For a busy mom scrambling to buy Christmas presents on a tight budget, a payday loan may sound like a great idea this week—as a way to take advantage of low prices during Black Friday.
Visit lending websites, and you’ll see lots of stock imagery of smiling (mostly white) people who look prosperous and cheerful.
Maybe, as payday loan ad copy often suggests, they had sudden car trouble and need $500 for repairs. They'll have that extra $500 as soon as their next paycheck arrives, so they’re just borrowing it until then.
Only that’s not how it usually happens.
New research from The Pew Charitable Trusts’ Safe Small-Dollar Loans Research Project suggests America’s estimated 12 million payday loan customers are likely to be African-Americans without a college degree and earning less than $40,000 annually. They’re probably separated or divorced and don’t own their homes. And they’re not having onetime emergencies or going on annual bargain-hunting expeditions.
Nearly 70 percent of those surveyed by Pew used their first payday loan to cover a recurring expense—utilities, credit card bills, rent. And a whopping 97 percent of them borrowed again, taking out an average of eight loans of $375 each per year and spending an average of $520 on interest.
Once they enter the cycle, it’s hard to get out. Here’s why:
Unlike other loans, payday loans must be repaid in full on the borrower’s next payday at annual interest rates of around 400 percent. Lenders usually request direct access to the borrower’s checking account to collect payment.
If the borrower actually had enough spare money in that next paycheck to cover the loan, it wouldn’t be so bad. But most don’t.
“The advertised price tag in a store is about $55,” says Alex Horowitz, a research manager at Pew who worked on the study. That $55 would be an affordable interest payment for most people, if they could pay their loan off slowly over time.
But if there isn't enough in their checking account on that next payday to fully pay back the loan, they’re hit with additional charges and perhaps overdraft charges from their bank.
Payday loans “exceed most borrowers' ability to repay,” Horowitz says, because they take about one-third of the average borrower's paycheck—money already needed for the next round of rent and bills. So the cycle continues.
How big is the problem? Pew estimates that 5.5 percent of Americans spend approximately $7.4 billion on payday loans each year.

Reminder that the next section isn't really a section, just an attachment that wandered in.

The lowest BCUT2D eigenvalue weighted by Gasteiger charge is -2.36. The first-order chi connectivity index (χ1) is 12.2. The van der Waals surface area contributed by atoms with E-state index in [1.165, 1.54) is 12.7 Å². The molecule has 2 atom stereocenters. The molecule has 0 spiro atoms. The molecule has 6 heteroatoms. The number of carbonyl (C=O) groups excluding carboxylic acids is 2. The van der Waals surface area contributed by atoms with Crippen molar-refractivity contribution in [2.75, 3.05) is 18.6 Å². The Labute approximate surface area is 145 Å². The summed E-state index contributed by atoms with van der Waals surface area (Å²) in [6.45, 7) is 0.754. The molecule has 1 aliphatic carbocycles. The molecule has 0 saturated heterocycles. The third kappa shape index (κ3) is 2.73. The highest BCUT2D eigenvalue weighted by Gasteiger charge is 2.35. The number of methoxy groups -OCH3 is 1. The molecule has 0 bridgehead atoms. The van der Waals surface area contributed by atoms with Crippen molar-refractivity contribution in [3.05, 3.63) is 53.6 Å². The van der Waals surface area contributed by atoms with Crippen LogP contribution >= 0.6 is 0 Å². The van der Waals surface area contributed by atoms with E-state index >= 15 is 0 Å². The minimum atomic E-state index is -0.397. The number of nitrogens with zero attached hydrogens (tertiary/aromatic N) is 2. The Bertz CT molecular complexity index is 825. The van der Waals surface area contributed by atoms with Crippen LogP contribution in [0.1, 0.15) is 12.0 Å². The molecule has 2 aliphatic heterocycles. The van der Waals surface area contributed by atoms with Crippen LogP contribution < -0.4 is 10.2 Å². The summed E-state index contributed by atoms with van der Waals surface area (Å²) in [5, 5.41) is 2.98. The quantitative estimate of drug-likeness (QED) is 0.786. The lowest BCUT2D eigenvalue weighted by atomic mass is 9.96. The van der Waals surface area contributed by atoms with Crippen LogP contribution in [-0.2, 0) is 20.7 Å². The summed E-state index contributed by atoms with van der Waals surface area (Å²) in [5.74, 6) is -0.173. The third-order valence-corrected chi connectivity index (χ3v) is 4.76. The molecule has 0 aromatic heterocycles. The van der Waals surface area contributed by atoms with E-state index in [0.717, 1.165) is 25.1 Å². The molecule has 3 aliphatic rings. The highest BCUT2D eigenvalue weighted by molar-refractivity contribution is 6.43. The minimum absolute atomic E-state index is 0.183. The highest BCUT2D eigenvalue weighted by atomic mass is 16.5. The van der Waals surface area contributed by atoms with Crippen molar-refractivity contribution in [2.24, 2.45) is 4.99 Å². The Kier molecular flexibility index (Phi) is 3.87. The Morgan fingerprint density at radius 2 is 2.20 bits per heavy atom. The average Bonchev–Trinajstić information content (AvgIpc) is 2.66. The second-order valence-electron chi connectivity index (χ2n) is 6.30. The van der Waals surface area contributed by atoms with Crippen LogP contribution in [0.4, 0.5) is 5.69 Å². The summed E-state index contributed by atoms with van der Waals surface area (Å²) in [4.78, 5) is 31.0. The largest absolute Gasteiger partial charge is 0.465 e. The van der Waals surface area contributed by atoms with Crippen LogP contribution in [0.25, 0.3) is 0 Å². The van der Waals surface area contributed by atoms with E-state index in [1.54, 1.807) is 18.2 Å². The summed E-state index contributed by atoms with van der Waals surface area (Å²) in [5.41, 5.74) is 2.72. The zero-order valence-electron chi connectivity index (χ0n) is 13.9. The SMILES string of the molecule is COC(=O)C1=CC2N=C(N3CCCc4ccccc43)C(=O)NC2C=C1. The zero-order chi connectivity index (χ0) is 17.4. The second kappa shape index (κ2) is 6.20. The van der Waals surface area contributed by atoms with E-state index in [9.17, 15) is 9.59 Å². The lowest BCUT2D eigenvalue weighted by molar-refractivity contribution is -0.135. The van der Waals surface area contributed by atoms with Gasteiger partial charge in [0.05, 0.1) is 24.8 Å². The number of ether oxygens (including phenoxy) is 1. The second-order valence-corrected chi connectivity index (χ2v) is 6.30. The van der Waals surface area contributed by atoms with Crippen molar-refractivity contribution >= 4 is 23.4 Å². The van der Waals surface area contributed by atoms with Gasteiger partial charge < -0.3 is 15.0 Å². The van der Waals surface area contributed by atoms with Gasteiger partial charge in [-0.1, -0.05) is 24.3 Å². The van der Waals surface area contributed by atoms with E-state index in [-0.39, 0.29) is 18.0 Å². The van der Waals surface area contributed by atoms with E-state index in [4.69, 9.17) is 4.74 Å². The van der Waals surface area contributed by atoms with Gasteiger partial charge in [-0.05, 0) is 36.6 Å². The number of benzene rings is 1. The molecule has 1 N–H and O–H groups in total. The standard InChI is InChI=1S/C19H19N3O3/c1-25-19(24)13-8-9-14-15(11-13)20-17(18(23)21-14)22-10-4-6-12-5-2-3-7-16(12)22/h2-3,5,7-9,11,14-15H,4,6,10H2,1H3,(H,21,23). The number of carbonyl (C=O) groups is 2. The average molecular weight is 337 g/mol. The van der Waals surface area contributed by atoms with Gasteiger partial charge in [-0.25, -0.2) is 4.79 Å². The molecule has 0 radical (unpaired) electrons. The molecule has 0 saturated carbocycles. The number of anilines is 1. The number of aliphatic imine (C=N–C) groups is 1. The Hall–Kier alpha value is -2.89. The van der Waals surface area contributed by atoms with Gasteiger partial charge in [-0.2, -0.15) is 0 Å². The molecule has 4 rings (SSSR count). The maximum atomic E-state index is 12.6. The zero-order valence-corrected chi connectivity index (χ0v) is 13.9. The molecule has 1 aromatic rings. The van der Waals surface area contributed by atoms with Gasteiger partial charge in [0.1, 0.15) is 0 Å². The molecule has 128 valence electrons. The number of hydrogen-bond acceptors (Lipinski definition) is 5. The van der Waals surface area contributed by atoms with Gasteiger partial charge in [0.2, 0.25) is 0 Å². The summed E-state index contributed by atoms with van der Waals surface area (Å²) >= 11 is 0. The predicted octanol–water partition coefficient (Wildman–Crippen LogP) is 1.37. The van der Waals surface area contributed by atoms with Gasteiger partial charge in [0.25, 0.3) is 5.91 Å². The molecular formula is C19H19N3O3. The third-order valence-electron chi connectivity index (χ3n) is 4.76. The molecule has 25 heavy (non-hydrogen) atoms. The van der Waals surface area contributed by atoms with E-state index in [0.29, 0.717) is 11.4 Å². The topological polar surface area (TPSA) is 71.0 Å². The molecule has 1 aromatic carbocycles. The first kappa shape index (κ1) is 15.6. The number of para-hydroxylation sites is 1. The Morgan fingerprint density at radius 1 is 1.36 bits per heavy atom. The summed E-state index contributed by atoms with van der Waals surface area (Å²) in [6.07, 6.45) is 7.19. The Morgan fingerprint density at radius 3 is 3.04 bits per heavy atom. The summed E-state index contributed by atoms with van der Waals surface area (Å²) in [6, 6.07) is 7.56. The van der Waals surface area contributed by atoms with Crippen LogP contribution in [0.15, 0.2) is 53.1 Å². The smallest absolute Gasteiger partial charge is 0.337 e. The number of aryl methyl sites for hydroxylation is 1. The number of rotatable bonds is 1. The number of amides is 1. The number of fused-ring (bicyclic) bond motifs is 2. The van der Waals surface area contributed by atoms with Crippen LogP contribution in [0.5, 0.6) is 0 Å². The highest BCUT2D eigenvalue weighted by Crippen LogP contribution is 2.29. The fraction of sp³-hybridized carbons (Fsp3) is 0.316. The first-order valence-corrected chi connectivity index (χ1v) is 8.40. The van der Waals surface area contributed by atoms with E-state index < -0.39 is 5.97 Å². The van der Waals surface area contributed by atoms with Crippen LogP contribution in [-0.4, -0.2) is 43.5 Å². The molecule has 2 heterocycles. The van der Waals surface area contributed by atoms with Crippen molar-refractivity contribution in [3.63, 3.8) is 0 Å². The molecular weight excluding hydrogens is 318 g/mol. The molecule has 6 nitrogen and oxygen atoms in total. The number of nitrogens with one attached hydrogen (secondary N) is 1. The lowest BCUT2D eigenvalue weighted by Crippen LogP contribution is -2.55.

Change Has Begun
Just as discriminatory mortgage lending is finally being tackled in the wake of so many foreclosures nationwide, some progress is being made on regulating the payday loan industry and educating consumers.
This week, the Consumer Financial Protection Bureau took its first action against a major payday lender by ordering Cash America International to pay up to $14 million in refunds to consumers for robo-signing court documents and illegally overcharging customers. It added a $5 million fine for these violations and for destroying records. The CFPB, a federal regulatory arm created in 2010 to protect Americans from faulty financial products, has also begun collecting complaints from consumers about payday lenders.
Also this week, Sen. Edward J. Markey, D-Mass., introduced the Military Savings Act to create a program in which financial institutions operating on military bases will offer “innovative financial products” to help troops and their families “decrease their need to turn to predatory payday lenders in times of financial crisis.” The bill is an amendment to the defense funding bill currently being debated in the Senate.
And Thursday, the FDIC finalized its guidance on bank payday loans, requiring banks to only offer these products to those consumers likely to be able to repay them.
The researchers at Pew recommend that all payday lenders change their policies by extending the repayment time frame and only lending to those who can afford to meet the terms of their loan.
Horowitz says many payday loan customers are on board with those changes, even if it means they won’t be eligible for payday loans anymore. More than 80 percent of those surveyed by Pew said if payday loans were unavailable to them, they would cut back on spending rather than borrow from some other source.
In states that enact strong legal protections against predatory lending, Pew found that payday loan usage drops—people don’t seek online payday loans from other states. In states with tough regulations, less than half as many adults report payday loan usage of any kind in the past five years, compared with states with the least regulation.
Will the CFPB soon require that all payday lenders only lend to people who have a clear ability to repay their loan?
“It's hard to speculate,” but “it makes sense,” Horowitz says. Because “as is, the products don't work as advertised.”